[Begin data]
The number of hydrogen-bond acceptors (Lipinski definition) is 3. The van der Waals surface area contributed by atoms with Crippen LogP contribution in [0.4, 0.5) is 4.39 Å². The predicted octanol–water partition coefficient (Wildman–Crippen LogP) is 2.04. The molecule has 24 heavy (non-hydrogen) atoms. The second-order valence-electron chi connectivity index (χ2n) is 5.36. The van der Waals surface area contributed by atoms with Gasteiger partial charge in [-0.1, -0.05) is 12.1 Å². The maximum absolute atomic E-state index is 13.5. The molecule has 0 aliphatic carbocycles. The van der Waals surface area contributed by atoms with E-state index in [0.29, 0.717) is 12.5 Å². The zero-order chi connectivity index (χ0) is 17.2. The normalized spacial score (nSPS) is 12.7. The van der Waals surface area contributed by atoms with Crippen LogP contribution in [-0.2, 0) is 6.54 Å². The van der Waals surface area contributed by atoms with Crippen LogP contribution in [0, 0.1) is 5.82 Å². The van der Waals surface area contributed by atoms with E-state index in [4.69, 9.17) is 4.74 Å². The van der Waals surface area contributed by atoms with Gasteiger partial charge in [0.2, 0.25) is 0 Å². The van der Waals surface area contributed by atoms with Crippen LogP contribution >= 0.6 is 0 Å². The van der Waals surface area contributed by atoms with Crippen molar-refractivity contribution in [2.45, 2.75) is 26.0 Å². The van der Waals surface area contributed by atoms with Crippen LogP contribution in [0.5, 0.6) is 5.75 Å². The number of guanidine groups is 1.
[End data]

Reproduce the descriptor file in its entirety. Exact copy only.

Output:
The number of hydrogen-bond acceptors (Lipinski definition) is 3. The van der Waals surface area contributed by atoms with Crippen LogP contribution in [0.4, 0.5) is 4.39 Å². The predicted octanol–water partition coefficient (Wildman–Crippen LogP) is 2.04. The molecule has 24 heavy (non-hydrogen) atoms. The second-order valence-electron chi connectivity index (χ2n) is 5.36. The van der Waals surface area contributed by atoms with Gasteiger partial charge in [-0.1, -0.05) is 12.1 Å². The maximum absolute atomic E-state index is 13.5. The molecule has 0 aliphatic carbocycles. The van der Waals surface area contributed by atoms with E-state index in [0.29, 0.717) is 12.5 Å². The zero-order chi connectivity index (χ0) is 17.2. The normalized spacial score (nSPS) is 12.7. The van der Waals surface area contributed by atoms with Crippen LogP contribution in [-0.2, 0) is 6.54 Å². The van der Waals surface area contributed by atoms with Crippen LogP contribution in [0, 0.1) is 5.82 Å². The van der Waals surface area contributed by atoms with E-state index in [4.69, 9.17) is 4.74 Å². The van der Waals surface area contributed by atoms with Gasteiger partial charge in [0.2, 0.25) is 0 Å². The van der Waals surface area contributed by atoms with Crippen LogP contribution >= 0.6 is 0 Å². The van der Waals surface area contributed by atoms with Crippen molar-refractivity contribution in [2.45, 2.75) is 26.0 Å². The van der Waals surface area contributed by atoms with Crippen LogP contribution in [0.5, 0.6) is 5.75 Å². The number of guanidine groups is 1.